The first study of marine life on an ancient shipwreck in the Mediterranean found the ship home to more than 100 underwater species, giving researchers an insight on how marine life build stable colonies over decades on archeological artifacts.

A sea battle on March 10, 241 BCE off the northwestern coast of Sicily near the Aegadian Islands saw a fleet equipped by the Roman Republic destroy a fleet from Carthage, ending the First Punic War in Rome’s favour, according to a release.

In a study published in the journal Frontiers in Marine Science, researchers examining the shipwrecked remains of a Carthaginian galley from the historical battle found 114 species of marine animals coexisting in a “complex community” on the galley’s bronze ram.

Ancient sea battles often involved battling ships ramming into one another in order to sink the opposing side or to board the other ship to engage in hand-to-hand combat. Rams, often cast of different metals, were placed on the front bow of ships to aid in creating as much damage as possible in the strike.

“Shipwrecks are often studied to follow colonization by marine organisms, but few studies have focused on ships that sank more than a century ago,” said lead study author Sandra Ricci in the release. “Here we study for the first time colonization of a wreck over a period of more than 2,000 years. We show that the ram has ended up hosting a community very similar to the surrounding habitat, due to ‘ecological connectivity’ – free movement by species – between it and the surroundings.”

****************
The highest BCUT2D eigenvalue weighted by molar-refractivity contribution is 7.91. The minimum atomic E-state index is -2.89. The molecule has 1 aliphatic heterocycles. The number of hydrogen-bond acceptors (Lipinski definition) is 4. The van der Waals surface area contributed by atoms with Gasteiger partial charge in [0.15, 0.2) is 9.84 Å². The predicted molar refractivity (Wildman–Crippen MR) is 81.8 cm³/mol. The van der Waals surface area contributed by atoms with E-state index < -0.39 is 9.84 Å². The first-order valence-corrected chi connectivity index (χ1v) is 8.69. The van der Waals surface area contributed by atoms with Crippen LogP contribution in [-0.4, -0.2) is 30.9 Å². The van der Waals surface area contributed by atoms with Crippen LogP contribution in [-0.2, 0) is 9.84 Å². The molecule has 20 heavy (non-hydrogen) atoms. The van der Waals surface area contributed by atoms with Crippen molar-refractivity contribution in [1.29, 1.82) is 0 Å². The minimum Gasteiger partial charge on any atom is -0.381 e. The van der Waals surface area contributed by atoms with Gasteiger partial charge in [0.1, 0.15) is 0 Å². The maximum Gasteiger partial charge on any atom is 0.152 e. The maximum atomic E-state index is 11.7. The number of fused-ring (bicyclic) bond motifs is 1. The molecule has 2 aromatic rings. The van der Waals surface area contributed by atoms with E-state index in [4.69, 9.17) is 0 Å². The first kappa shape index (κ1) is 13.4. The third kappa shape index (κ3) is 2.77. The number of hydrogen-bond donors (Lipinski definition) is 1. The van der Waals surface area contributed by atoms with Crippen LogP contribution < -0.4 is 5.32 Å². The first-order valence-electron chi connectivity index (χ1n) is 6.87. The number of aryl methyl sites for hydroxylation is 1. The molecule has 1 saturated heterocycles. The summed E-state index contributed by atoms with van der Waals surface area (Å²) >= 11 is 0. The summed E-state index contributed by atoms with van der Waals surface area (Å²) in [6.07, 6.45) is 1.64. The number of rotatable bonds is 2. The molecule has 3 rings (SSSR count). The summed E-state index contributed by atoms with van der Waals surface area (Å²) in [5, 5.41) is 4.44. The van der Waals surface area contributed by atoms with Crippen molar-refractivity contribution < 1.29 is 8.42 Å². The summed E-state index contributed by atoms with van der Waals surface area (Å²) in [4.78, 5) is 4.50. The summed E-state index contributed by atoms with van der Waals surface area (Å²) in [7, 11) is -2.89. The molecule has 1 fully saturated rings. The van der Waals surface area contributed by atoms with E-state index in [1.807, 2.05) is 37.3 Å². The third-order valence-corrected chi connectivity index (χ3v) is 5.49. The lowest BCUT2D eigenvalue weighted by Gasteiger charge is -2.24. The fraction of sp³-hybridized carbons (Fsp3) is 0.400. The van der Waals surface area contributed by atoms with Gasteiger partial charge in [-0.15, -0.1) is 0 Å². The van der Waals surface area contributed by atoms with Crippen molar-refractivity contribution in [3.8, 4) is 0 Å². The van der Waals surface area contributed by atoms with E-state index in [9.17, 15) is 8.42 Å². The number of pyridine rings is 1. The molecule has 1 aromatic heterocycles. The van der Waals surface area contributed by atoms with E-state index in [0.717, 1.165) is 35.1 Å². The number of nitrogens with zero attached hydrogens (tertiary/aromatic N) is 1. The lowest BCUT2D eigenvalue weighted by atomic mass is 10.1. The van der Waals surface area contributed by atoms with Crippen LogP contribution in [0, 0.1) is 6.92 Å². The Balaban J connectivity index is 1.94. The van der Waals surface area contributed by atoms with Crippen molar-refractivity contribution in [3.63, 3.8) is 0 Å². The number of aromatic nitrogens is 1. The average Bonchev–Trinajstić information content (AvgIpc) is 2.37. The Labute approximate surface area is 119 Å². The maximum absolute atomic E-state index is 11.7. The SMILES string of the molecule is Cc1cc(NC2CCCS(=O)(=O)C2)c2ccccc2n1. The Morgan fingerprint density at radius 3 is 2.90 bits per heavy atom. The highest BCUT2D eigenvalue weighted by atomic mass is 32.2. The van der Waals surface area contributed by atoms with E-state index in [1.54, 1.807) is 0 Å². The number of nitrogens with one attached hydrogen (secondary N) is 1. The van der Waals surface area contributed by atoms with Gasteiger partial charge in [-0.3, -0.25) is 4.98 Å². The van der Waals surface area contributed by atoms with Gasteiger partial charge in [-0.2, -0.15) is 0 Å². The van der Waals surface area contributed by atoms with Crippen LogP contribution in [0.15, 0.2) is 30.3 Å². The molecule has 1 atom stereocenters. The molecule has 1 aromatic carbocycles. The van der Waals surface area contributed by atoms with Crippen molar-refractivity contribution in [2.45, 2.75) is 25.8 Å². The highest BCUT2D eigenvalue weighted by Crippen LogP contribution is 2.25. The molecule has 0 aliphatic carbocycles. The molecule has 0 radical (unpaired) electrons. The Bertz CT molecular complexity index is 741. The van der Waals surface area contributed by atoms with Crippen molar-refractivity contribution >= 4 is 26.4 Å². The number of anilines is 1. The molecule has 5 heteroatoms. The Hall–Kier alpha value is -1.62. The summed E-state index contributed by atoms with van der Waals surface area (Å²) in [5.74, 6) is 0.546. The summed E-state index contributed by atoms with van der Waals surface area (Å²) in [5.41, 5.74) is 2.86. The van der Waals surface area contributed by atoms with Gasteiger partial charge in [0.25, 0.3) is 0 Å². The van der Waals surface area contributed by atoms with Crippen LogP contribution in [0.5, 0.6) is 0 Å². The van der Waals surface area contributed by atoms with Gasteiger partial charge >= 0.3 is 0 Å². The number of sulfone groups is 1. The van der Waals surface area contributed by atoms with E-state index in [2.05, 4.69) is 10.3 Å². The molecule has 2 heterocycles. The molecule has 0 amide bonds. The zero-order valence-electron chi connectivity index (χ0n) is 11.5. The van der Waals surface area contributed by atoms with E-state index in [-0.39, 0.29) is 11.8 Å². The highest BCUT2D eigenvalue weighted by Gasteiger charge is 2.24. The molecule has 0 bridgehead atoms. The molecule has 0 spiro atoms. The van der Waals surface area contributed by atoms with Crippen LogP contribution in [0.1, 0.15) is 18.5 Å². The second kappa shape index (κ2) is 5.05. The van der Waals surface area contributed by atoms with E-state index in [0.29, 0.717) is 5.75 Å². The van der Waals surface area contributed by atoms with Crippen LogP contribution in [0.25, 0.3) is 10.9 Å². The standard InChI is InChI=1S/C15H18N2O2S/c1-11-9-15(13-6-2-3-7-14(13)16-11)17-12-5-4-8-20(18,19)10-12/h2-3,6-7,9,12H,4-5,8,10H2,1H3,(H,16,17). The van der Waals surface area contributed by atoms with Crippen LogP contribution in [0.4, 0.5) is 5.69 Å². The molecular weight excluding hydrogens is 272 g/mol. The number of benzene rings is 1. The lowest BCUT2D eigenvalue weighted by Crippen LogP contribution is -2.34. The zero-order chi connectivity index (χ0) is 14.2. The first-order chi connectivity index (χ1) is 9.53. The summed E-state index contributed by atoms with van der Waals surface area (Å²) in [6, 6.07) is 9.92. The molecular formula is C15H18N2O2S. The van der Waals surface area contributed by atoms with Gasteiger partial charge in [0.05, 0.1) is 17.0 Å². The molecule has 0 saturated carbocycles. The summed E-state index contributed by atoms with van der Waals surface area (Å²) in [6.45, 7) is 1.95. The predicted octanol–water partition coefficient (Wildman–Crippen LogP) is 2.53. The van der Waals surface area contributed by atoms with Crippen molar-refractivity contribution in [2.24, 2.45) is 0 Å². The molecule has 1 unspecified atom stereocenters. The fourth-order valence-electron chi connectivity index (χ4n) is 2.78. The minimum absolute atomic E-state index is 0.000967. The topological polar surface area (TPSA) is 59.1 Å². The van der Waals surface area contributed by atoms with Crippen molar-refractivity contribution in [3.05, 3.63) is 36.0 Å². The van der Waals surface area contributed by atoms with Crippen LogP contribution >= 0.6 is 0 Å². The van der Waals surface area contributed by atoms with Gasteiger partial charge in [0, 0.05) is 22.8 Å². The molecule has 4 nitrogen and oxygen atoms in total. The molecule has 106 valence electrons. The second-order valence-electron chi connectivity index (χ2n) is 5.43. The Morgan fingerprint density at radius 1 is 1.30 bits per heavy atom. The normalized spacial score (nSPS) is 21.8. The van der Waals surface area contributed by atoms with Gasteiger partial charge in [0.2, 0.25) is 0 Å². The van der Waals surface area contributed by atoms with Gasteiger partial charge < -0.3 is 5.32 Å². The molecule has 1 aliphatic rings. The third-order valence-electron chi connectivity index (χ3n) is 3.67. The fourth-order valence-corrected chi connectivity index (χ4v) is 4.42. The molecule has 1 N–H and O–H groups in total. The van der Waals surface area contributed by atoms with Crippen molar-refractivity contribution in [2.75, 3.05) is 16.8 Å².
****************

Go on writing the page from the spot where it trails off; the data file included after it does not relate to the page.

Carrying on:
The ship’s ram was recovered in 2017 from the seabed around 90 metres down, and nicknamed “Egadi 13.” It consists of a single, hollow piece of bronze that is engraved with Punic inscriptions that are so far undecipherable, the study notes. It is about 90 centimetres long, five centimetres thick at the front edge and weighs 170 kilograms or approximately 375 pounds.

The find was cleaned and restored in 2019, and as part of the restoration process, all marine animals living in and on the ram were collected along with hardened biological materials and blocks of sediment. Those samples were then studied, comparing the species on the ship’s ram with those found in natural Mediterranean habitats, reconstructing how the ram had been colonized over the years.

The researchers found 11 living invertebrate species, including 33 species of gastropods (snails and slugs) 33 species of polychaete worms (marine worms with bristles along their bodies) and 23 species of bryozoans (commonly referred to as “moss animals,” invertebrates with tentacles who filter feed).

That collection of species is most commonly found in shallow-water habitats, well-lit sea beds, coralligenous reefs and in seagrass meadows, the study says.

“We deduce that the primary ‘constructors’ in this community are organisms such as polychaetes, bryozoans, and a few species of bivalves. Their tubes, valves, and colonies attach themselves directly to the wreck’s surface,” said study co-author Dr Edoardo Casoli in the release. “Other species, especially bryozoans, act as ‘binders’: their colonies form bridges between the calcareous structures produced by the constructors. Then there are ‘dwellers’, which aren’t attached but move freely between cavities in the superstructure. What we don’t yet know exactly is the order in which these organisms colonize wrecks.”